Kevin, a.k.a. N:elo, was born and raised on a small island Guam, in the Western Pacific Ocean (USA). From an early age, he showed talent in taekwondo, which later led him to pursue his professional career in martial arts in South Korea. After leaving Guam for his motherland, Kevin found that his passion for music kept growing; for that reason, he started to record and write his own music.
He doesn’t define his music style as one particular genre, yet you can hear that hip-hop and R&B have their own places in his musical creations. Adding his own flavour to what he produces, Kevin has a bright future ahead of him. It has never been easy for emerging artists to make it big in South Korea or anywhere else in the world, but with the dedicated fan bases, who eagerly promote their favourite artists’ music, the dreams of becoming well-known singers/rappers, is not as unattainable as it might seem. With Kevin’s bubbly personality and his genuine care for others, including his fans, we can expect to see him on a big stage, rocking the audience’s socks off to his tunes, in no time.
We are delighted that Kevin found the time to talk to us about his journey into music, his life in South Korea and his musical inspirations.
Photo © N:elo
You were born and raised on Guam; you later decided to move to South Korea where you pursued a career in taekwondo. That was when you also started to make your own music. How did you get involved in the music industry – how did it all start?
Yes, I was born and raised on a tiny island called Guam. After graduating High School, I wanted to continue my taekwondo journey professionally – I was a part of the National Team for about 4 years and I loved it. I wanted to be more serious with the sport, so I wondered, where shall I go or what shall I do? I thought of the motherland of taekwondo: South Korea. While studying and practicing taekwondo in Korea, I started to realize that South Korean athletes use music in their daily exercises. However, that wasn’t where my passion for music started. It all started when I had a close friend who is a talented pianist and who’s also a huge hip-hop head. Whenever I was with him, there was always hip-hop on the speakers. I listened to hip-hop before and while I was growing up, but never to the point where I would listen to it day and night; but since then, my interest in making music or recording my own voice started to grow.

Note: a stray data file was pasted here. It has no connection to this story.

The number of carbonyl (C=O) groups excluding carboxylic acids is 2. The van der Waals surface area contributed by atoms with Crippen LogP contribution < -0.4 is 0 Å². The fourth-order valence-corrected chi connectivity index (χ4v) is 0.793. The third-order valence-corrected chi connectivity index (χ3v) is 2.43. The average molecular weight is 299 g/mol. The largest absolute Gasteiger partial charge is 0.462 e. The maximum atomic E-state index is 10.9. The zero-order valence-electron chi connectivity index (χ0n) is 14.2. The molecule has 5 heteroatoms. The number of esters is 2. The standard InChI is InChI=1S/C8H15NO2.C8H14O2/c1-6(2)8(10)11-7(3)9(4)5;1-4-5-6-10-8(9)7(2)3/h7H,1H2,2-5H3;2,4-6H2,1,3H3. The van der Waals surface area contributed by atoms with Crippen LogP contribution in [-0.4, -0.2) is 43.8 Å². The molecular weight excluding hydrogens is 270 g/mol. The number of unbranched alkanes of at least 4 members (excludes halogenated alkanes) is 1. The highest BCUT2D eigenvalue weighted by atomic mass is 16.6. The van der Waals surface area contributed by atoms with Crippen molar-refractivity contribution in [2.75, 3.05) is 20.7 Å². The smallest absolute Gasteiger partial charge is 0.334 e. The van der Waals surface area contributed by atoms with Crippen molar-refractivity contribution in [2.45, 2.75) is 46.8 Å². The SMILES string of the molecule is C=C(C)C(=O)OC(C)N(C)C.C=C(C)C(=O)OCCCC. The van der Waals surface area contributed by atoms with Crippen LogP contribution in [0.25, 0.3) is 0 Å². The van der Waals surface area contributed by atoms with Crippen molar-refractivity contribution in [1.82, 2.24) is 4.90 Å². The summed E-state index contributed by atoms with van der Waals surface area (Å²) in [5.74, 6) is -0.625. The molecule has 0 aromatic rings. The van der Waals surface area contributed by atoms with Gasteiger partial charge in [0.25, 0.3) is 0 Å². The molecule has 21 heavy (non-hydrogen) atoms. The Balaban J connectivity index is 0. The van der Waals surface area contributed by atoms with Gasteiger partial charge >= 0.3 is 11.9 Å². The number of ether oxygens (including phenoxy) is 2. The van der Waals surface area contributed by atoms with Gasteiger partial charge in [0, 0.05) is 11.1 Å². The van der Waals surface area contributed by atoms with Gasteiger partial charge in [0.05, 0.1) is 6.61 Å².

I LOVE KARAOKE. Karaoke in Korea became a ritual. But back then, I would just rap and fool around while doing karaoke, nothing serious, but then I realized that I started to like rapping and putting my own flavour of style to the songs. So thatʼs when I decided to invest and start recording my music. Soundcloud was my Facebook. I couldnʼt stop recording and posting and checking out the outcomes from the audience. I would even broadcast live using an app called “Periscope” – thatʼs how I actually started my fan base; through that app. If it wasnʼt for it, I don’t think I would be here. People listen to my music and send me DMʼs saying that they love it and I should continue and never give up. That in itself made me want to continue to make music. My main motivation comes from my fans; I love them to death.
Photo © Choi Rang
How would you describe your musical style?
Hmm. I’m not sure how to categorize my music but to say that it’s very mainstream. Most of my music is inspired by other artists. Usually, an artist who Iʼve been listening to a lot, over and over again. But to be very vague, my style would be like R&B, Lo-Fi, mainstream type of music. I donʼt like to stick to one type of music style; to be honest, Iʼm still trying to figure out which style is the best for me and for my fans out there in the world. So it’s a bit of experimenting, which is better for all of us.
What kind of approach do you use to write your lyrics?
I approach my lyrics by just listening to the beat itself first. Then I figure out what kind of emotion/memories I get while just listening to the beat. I think thatʼs why a lot of my fans say that they can relate to my music while listening. To be honest, that is my main point of writing lyrics. Just something that I and my fans can connect by. I just listen to that beat over and over, till my fingers start typing away.